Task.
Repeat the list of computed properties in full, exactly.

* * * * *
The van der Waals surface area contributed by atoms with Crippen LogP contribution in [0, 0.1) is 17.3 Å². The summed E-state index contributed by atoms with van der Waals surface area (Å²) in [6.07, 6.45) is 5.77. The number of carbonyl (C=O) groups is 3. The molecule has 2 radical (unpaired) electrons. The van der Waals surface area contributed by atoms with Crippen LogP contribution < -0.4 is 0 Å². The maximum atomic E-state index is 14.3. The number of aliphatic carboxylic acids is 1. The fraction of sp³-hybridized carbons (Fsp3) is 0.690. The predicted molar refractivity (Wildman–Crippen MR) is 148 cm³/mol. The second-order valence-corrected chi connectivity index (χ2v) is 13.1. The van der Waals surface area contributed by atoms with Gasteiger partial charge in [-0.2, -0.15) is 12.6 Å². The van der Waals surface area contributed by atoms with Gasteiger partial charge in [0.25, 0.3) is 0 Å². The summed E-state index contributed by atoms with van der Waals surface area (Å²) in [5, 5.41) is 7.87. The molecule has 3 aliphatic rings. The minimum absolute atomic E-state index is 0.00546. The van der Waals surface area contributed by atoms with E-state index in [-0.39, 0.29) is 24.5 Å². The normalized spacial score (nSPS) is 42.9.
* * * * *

The van der Waals surface area contributed by atoms with Crippen LogP contribution in [0, 0.1) is 17.3 Å². The summed E-state index contributed by atoms with van der Waals surface area (Å²) in [6.07, 6.45) is 5.77. The number of carbonyl (C=O) groups is 3. The molecule has 2 radical (unpaired) electrons. The van der Waals surface area contributed by atoms with Crippen LogP contribution < -0.4 is 0 Å². The maximum atomic E-state index is 14.3. The number of aliphatic carboxylic acids is 1. The fraction of sp³-hybridized carbons (Fsp3) is 0.690. The predicted molar refractivity (Wildman–Crippen MR) is 148 cm³/mol. The second-order valence-corrected chi connectivity index (χ2v) is 13.1. The van der Waals surface area contributed by atoms with Gasteiger partial charge in [-0.2, -0.15) is 12.6 Å². The van der Waals surface area contributed by atoms with Gasteiger partial charge in [0.25, 0.3) is 0 Å². The summed E-state index contributed by atoms with van der Waals surface area (Å²) in [5, 5.41) is 7.87. The molecule has 3 aliphatic rings. The minimum absolute atomic E-state index is 0.00546. The van der Waals surface area contributed by atoms with E-state index in [-0.39, 0.29) is 24.5 Å². The normalized spacial score (nSPS) is 42.9.